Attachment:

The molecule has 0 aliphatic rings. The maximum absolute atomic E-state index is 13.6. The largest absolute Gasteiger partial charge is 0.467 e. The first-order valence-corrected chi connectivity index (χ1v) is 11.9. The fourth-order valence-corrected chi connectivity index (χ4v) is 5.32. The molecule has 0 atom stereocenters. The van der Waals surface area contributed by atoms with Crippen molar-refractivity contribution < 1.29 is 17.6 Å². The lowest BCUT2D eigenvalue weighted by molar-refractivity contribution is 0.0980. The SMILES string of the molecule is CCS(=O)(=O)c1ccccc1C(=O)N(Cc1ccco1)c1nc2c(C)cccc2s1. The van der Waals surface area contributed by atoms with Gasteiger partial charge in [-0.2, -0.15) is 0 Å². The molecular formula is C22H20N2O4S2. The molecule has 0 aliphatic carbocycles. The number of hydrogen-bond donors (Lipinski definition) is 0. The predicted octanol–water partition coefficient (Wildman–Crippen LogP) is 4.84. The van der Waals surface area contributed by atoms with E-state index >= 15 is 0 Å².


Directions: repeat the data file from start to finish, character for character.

The molecule has 0 aliphatic rings. The maximum absolute atomic E-state index is 13.6. The largest absolute Gasteiger partial charge is 0.467 e. The first-order valence-corrected chi connectivity index (χ1v) is 11.9. The fourth-order valence-corrected chi connectivity index (χ4v) is 5.32. The molecule has 0 atom stereocenters. The van der Waals surface area contributed by atoms with Crippen molar-refractivity contribution < 1.29 is 17.6 Å². The lowest BCUT2D eigenvalue weighted by molar-refractivity contribution is 0.0980. The SMILES string of the molecule is CCS(=O)(=O)c1ccccc1C(=O)N(Cc1ccco1)c1nc2c(C)cccc2s1. The van der Waals surface area contributed by atoms with Gasteiger partial charge in [-0.2, -0.15) is 0 Å². The molecular formula is C22H20N2O4S2. The molecule has 0 aliphatic carbocycles. The number of hydrogen-bond donors (Lipinski definition) is 0. The predicted octanol–water partition coefficient (Wildman–Crippen LogP) is 4.84. The van der Waals surface area contributed by atoms with E-state index >= 15 is 0 Å².